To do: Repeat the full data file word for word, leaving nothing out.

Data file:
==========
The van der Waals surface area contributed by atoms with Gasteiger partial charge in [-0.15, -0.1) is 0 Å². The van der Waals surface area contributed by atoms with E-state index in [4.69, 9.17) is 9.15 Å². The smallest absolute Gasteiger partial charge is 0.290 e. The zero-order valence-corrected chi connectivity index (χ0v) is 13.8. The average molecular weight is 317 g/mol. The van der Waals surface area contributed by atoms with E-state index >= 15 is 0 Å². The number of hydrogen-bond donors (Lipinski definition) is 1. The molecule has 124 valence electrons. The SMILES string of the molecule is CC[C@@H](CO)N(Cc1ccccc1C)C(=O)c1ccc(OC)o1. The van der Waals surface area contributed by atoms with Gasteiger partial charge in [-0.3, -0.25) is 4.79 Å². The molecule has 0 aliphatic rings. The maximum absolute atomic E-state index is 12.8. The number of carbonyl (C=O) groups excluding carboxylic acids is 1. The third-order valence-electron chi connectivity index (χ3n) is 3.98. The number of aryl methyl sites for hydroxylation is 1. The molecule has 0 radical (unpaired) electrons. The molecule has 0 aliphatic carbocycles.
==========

The van der Waals surface area contributed by atoms with Gasteiger partial charge in [-0.15, -0.1) is 0 Å². The van der Waals surface area contributed by atoms with E-state index in [4.69, 9.17) is 9.15 Å². The smallest absolute Gasteiger partial charge is 0.290 e. The zero-order valence-corrected chi connectivity index (χ0v) is 13.8. The average molecular weight is 317 g/mol. The van der Waals surface area contributed by atoms with E-state index >= 15 is 0 Å². The number of hydrogen-bond donors (Lipinski definition) is 1. The molecule has 124 valence electrons. The SMILES string of the molecule is CC[C@@H](CO)N(Cc1ccccc1C)C(=O)c1ccc(OC)o1. The van der Waals surface area contributed by atoms with Gasteiger partial charge in [-0.3, -0.25) is 4.79 Å². The molecule has 0 aliphatic rings. The maximum absolute atomic E-state index is 12.8. The number of carbonyl (C=O) groups excluding carboxylic acids is 1. The third-order valence-electron chi connectivity index (χ3n) is 3.98. The number of aryl methyl sites for hydroxylation is 1. The molecule has 0 radical (unpaired) electrons. The molecule has 0 aliphatic carbocycles.